The case may also provide another opportunity for the Court to further examine the reach of the exclusionary rule.
. Moore v. Commonwealth of Virginia, 272 Va. 717 (Va. Supreme Ct. 2006) cert. granted Virginia v. Moore, 2007 U.S. LEXIS 9069 (September 25, 2007).
§ 19.2-74. Issuance and service of summons in place of warrant in misdemeanor case; issuance of summons by special policemen and conservators of the peace
1. Whenever any person is detained by or is in the custody of an arresting officer for any violation committed in such officer’s presence which offense is a violation of any county, city or town ordinance or of any provision of this Code punishable as a Class 1 or Class 2 misdemeanor or any other misdemeanor for which he may receive a jail sentence, except as otherwise provided in Title 46.2, or § 18.2-266, or an arrest on a warrant charging an offense for which a summons may be issued, and when specifically authorized by the judicial officer issuing the warrant, the arresting officer shall take the name and address of such person and issue a summons or otherwise notify him in writing to appear at a time and place to be specified in such summons or notice. Upon the giving by such person of his written promise to appear at such time and place, the officer shall forthwith release him from custody. However, if any such person shall fail or refuse to discontinue the unlawful act, the officer may proceed according to the provisions of § 19.2-82. Anything in this section to the contrary notwithstanding, if any person is believed by the arresting officer to be likely to disregard a summons issued under the provisions of this subsection, or if any person is reasonably believed by the arresting officer to be likely to cause harm to himself or to any other person, a magistrate or other issuing authority having jurisdiction shall proceed according to the provisions of § 19.2-82.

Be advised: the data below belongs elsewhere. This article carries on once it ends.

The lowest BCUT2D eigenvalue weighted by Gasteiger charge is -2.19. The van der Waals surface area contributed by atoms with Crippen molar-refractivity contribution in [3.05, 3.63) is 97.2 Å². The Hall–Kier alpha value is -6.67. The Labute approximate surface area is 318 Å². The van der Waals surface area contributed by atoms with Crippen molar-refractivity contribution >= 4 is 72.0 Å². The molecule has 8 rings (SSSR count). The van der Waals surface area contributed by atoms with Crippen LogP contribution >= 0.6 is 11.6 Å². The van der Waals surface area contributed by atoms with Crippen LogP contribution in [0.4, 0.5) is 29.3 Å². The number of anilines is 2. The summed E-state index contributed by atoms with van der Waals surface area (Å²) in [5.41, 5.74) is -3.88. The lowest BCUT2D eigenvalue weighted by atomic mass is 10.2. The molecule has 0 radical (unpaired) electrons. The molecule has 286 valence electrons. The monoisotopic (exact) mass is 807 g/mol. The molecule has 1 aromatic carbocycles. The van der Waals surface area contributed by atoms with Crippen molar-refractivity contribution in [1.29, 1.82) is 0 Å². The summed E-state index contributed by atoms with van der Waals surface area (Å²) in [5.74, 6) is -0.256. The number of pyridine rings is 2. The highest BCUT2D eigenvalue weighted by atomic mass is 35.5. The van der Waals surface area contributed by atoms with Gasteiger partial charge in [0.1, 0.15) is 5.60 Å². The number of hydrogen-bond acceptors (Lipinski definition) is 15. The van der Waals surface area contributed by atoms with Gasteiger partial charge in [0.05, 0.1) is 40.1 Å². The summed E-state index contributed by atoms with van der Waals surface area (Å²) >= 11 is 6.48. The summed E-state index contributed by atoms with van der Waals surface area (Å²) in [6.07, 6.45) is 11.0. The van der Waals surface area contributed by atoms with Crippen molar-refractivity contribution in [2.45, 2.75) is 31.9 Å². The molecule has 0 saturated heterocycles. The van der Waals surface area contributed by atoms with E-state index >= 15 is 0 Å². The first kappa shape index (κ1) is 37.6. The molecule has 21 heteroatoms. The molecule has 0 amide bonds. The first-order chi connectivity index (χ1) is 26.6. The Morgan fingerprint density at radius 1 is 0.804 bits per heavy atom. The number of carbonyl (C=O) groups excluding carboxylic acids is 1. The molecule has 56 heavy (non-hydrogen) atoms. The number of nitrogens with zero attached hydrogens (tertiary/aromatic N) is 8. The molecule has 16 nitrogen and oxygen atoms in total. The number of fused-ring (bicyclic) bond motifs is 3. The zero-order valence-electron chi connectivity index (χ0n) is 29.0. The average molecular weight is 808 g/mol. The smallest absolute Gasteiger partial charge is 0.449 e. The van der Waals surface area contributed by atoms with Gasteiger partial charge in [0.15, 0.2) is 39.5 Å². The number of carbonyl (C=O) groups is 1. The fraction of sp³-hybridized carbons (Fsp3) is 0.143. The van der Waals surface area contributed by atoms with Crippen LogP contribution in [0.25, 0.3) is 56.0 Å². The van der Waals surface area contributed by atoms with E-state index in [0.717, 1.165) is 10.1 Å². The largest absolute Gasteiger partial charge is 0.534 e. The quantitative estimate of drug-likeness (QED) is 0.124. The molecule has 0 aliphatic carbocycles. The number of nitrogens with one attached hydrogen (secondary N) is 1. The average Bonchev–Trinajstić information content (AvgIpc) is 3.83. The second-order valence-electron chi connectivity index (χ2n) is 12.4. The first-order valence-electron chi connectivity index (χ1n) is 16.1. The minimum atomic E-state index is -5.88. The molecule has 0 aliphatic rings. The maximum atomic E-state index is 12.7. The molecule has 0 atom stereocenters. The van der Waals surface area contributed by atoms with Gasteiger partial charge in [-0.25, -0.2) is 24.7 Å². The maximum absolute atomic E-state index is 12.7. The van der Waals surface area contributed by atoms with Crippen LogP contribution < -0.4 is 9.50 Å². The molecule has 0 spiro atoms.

2. Whenever any person is detained by or is in the custody of an arresting officer for a violation of any county, city, or town ordinance or of any provision of this Code, punishable as a Class 3 or Class 4 misdemeanor or any other misdemeanor for which he cannot receive a jail sentence, except as otherwise provided in Title 46.2, or to the offense of public drunkenness as defined in § 18.2-388, the arresting officer shall take the name and address of such person and issue a summons or otherwise notify him in writing to appear at a time and place to be specified in such summons or notice. Upon the giving of such person of his written promise to appear at such time and place, the officer shall forthwith release him from custody. However, if any such person shall fail or refuse to discontinue the unlawful act, the officer may proceed according to the provisions of § 19.2-82.
Knowles v. Iowa, 525 U.S. 113 (1998).
Iowa Code 805.1 (The issuance of a citation in lieu of arrest or in lieu of continued custody does not affect the officer’s authority to conduct an otherwise lawful search. The issuance of a citation in lieu of arrest shall be deemed an arrest for the purpose of the speedy indictment requirements of rule of criminal procedure 2.33(2)(a), Iowa court rules.)